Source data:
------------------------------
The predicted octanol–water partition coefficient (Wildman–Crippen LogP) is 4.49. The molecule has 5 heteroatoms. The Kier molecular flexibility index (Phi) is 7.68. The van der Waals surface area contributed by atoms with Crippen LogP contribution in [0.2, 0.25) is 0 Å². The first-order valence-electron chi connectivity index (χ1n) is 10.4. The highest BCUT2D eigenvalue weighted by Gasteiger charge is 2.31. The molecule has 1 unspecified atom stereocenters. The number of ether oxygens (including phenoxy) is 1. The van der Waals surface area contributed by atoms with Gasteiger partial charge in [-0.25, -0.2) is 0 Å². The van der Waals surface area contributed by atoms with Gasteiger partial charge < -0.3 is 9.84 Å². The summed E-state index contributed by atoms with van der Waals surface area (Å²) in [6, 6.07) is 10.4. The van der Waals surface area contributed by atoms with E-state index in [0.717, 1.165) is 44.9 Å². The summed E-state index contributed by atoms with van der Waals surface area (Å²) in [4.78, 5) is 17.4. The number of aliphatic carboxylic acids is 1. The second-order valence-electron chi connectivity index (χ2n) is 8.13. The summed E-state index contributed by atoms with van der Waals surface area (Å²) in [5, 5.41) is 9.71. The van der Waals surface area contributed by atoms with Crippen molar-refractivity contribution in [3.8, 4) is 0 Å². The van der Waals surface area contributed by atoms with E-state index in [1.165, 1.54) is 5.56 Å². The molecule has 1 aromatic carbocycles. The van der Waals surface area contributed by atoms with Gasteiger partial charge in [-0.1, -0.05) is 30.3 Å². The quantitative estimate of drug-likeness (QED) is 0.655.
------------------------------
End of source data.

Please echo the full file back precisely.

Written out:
The predicted octanol–water partition coefficient (Wildman–Crippen LogP) is 4.49. The molecule has 5 heteroatoms. The Kier molecular flexibility index (Phi) is 7.68. The van der Waals surface area contributed by atoms with Crippen LogP contribution in [0.2, 0.25) is 0 Å². The first-order valence-electron chi connectivity index (χ1n) is 10.4. The highest BCUT2D eigenvalue weighted by Gasteiger charge is 2.31. The molecule has 1 unspecified atom stereocenters. The number of ether oxygens (including phenoxy) is 1. The van der Waals surface area contributed by atoms with Gasteiger partial charge in [-0.25, -0.2) is 0 Å². The van der Waals surface area contributed by atoms with Gasteiger partial charge < -0.3 is 9.84 Å². The summed E-state index contributed by atoms with van der Waals surface area (Å²) in [6, 6.07) is 10.4. The van der Waals surface area contributed by atoms with E-state index in [0.717, 1.165) is 44.9 Å². The summed E-state index contributed by atoms with van der Waals surface area (Å²) in [4.78, 5) is 17.4. The number of aliphatic carboxylic acids is 1. The second-order valence-electron chi connectivity index (χ2n) is 8.13. The summed E-state index contributed by atoms with van der Waals surface area (Å²) in [5, 5.41) is 9.71. The van der Waals surface area contributed by atoms with Crippen molar-refractivity contribution in [3.8, 4) is 0 Å². The van der Waals surface area contributed by atoms with E-state index in [1.165, 1.54) is 5.56 Å². The molecule has 1 aromatic carbocycles. The van der Waals surface area contributed by atoms with Gasteiger partial charge in [-0.1, -0.05) is 30.3 Å². The quantitative estimate of drug-likeness (QED) is 0.655.